After shying away for four decades to establish normal relations with Israel, India finally realised the potential offered by the tiny Middle Eastern nation, which emerged as a powerhouse of technological innovation, in the early nineties

New Delhi: With the capacity to fly at an altitude of 35,000 feet and cover an area of 1000 km, the Israeli Heron MK-II drone, deployed on the Indo-China border, points to the story of India-Israel relations coming out of the shadow of old political calculations, driven by similar threats and enemies.

According to a Stockholm International Peace Research Institute report, India is Israel’s largest defence buyer. But the defence relationship between the two has evolved from India simply being an importer to Indian companies collaborating with the Israeli Aerospace Industries.

Though India partners with Israel on various weapons systems, Unmanned Aerial Vehicles (UAVs) or drones are an area of particular interest.

Israeli Drones In India

The IAI has reached agreements with Indian manufacturers to produce UAVs in India. Hindustan Aeronautics Limited has signed MOU with IAI to help the Indian defence manufacturer to manufacture drones at home. After Prime Minister Narendra Modi’s visit to Israel in 2017, the IAI signed a similar agreement with Elcom Systems and Digital Technologies to manufacture drones in India.

More recently, earlier this year the HAL signed an MOU with the IAI to convert civil passenger aircraft into multi-mission tanker transport for air-refuelling with cargo and transport capabilities.

India, last year, bought four Heron drones from Israel to deploy in the Eastern theatre with China. These drones are also now being equipped with weapons under Project Cheetah.

These drones act as eyes in the sky that help strategize according to the enemy movement on the ground enabling effective use of military resources. Acting as force multipliers and also increasingly effective weapons when armed these modern weapons have surfaced as a game-changing factor in modern warfare. Azerbaijan’s use of Turkish Bayraktar drones to secure its first-ever military victory over Armenia in 2020 is a case in point where drones played a decisive role.

After the Kargil war in 1999, India realised the importance of having good quality drones with the ability to fly at higher altitudes in bad weather for surveillance in tough terrain where acquiring intelligence through personnel is difficult and risky. Ever since India has invested in high-tech drones.

Israeli defence Industry has carved a niche for itself as a leader in UAVs. It realised the importance of having eyes in the skies early in 70s after the 1973 war with an alliance of its belligerent Arab Neighbours. Although Israel emerged victorious in the war, the victory came at a huge price. Israel suffered heavy causalities as it could not pre-empt the attack. It started investing in UAVs with surveillance after the war. Its very first drone was the Scout, which was inducted in 1979. It was an unmanned vehicle with a black and white TV camera mounted on gyros which could see only during the day. Today 40 years later it has come far from that.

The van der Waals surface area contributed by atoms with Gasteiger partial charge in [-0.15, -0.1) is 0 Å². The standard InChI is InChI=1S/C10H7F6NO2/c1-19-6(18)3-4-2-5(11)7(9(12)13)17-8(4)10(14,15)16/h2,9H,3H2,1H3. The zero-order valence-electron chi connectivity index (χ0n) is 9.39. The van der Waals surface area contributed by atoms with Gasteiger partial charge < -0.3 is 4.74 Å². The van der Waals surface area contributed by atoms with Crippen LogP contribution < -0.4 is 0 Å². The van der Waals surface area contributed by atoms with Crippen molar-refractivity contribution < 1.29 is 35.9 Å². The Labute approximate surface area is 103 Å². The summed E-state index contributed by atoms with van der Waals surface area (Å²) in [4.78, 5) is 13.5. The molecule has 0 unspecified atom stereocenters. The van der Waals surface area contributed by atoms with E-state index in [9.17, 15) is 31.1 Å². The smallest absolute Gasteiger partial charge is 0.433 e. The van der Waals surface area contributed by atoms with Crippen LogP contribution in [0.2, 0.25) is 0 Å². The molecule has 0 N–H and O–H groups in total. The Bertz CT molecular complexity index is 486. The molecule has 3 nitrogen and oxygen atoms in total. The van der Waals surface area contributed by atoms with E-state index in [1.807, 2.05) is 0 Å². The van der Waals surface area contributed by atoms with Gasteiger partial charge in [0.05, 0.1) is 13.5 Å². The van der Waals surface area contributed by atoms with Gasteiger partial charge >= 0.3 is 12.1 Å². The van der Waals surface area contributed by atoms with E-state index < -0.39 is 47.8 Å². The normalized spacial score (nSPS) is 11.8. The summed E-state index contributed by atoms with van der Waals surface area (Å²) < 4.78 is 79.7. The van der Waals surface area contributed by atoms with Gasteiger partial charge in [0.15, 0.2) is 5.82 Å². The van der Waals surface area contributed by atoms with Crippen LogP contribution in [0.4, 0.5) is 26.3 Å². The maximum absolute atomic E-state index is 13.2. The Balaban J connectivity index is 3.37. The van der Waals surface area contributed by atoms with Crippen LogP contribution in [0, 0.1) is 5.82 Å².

India-Israel Defence Ties

After shying away for four decades to establish normal relations with Israel, India finally realised the potential offered by the tiny Middle Eastern nation, which emerged as a powerhouse of technological innovation, in the early nineties. Ever since both countries have collaborated in the defence sector, providing Indian defence forces with the capability to multiply their force and provide an opportunity for the local defence industry to develop indigenous weapon systems with technology transfer.

After independence in 1947, India pursued a pro-Arab policy and refused to establish proper diplomatic ties unless a solution was achieved for the Palestine conflict. This policy drove India’s outlook towards Israel for the first couple of decades after Independence. Two factors drove this policy. One external and the other domestic. Externally India was dependent on Arab nations for Oil and the remittances sent back home by Indians working in these Arab countries. On the domestic stage, it was the political calculation to not offend Muslim sensibilities, whom Congress saw as a strong vote bank.

However, laying bare of India’s vulnerabilities in defence after its defeat from the Chinese in the Indo-Sino war of 1962 India realised the importance of prioritising its defence needs.

In 1963, India showed interest in consulting Israeli military experts for military matters. This was followed by a visit by the Chiefs of Israeli Military and Intelligence to New Delhi to exchange ideas with the Indian military’s brass, including the Chief of Army staff.

The relations however still were kept low-key, with India seeking assistance on military matters but not upgrading defence ties. However, in the early nineties with the disintegration of the Soviet Union, India lost its biggest defence supplier. This made India look for new suppliers to meet its arms needs.

This, together with the Arab nations taking a pro-Pakistan line on India’s conflicts with Pakistan, cleared the way for India to pursue pro-active relations with Israel. Thus, in 1993 normal diplomatic ties were established between the two countries.

The growing military ties are also helped by the similar nature of security issues faced by the two. Both India and Israel face radical terrorism as a domestic threat and sit next to hostile neighbours with live conflicts that keep the threat of armed conflict ever looming.